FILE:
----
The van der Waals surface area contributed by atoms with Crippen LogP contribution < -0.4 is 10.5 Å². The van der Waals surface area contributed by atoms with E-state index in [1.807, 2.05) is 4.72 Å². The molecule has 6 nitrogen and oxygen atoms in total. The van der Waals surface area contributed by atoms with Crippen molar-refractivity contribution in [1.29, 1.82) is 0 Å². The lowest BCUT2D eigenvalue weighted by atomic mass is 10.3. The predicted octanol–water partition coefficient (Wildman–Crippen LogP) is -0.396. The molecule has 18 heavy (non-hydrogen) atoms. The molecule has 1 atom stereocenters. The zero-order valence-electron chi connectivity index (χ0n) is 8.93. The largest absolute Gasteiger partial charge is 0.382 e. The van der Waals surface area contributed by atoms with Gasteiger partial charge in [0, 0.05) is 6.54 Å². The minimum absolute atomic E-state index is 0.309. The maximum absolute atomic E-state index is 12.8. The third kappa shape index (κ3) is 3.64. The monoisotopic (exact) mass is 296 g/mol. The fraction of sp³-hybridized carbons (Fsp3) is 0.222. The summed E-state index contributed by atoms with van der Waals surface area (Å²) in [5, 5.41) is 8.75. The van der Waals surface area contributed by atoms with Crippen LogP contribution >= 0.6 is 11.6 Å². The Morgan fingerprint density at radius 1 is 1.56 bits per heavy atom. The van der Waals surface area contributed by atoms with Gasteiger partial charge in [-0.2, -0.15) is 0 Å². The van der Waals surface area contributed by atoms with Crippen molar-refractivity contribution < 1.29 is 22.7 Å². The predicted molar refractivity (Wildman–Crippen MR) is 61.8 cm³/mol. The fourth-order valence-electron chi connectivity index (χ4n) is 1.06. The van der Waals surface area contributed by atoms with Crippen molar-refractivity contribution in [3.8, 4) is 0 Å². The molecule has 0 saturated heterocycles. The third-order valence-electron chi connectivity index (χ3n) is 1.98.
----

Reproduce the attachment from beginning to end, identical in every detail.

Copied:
The van der Waals surface area contributed by atoms with Crippen LogP contribution < -0.4 is 10.5 Å². The van der Waals surface area contributed by atoms with E-state index in [1.807, 2.05) is 4.72 Å². The molecule has 6 nitrogen and oxygen atoms in total. The van der Waals surface area contributed by atoms with Crippen molar-refractivity contribution in [1.29, 1.82) is 0 Å². The lowest BCUT2D eigenvalue weighted by atomic mass is 10.3. The predicted octanol–water partition coefficient (Wildman–Crippen LogP) is -0.396. The molecule has 18 heavy (non-hydrogen) atoms. The molecule has 1 atom stereocenters. The zero-order valence-electron chi connectivity index (χ0n) is 8.93. The largest absolute Gasteiger partial charge is 0.382 e. The van der Waals surface area contributed by atoms with Gasteiger partial charge in [0, 0.05) is 6.54 Å². The minimum absolute atomic E-state index is 0.309. The maximum absolute atomic E-state index is 12.8. The third kappa shape index (κ3) is 3.64. The monoisotopic (exact) mass is 296 g/mol. The fraction of sp³-hybridized carbons (Fsp3) is 0.222. The summed E-state index contributed by atoms with van der Waals surface area (Å²) in [5, 5.41) is 8.75. The van der Waals surface area contributed by atoms with Crippen LogP contribution >= 0.6 is 11.6 Å². The Morgan fingerprint density at radius 1 is 1.56 bits per heavy atom. The van der Waals surface area contributed by atoms with Gasteiger partial charge in [-0.2, -0.15) is 0 Å². The van der Waals surface area contributed by atoms with Crippen molar-refractivity contribution < 1.29 is 22.7 Å². The predicted molar refractivity (Wildman–Crippen MR) is 61.8 cm³/mol. The fourth-order valence-electron chi connectivity index (χ4n) is 1.06. The van der Waals surface area contributed by atoms with Crippen molar-refractivity contribution in [3.8, 4) is 0 Å². The molecule has 0 saturated heterocycles. The third-order valence-electron chi connectivity index (χ3n) is 1.98.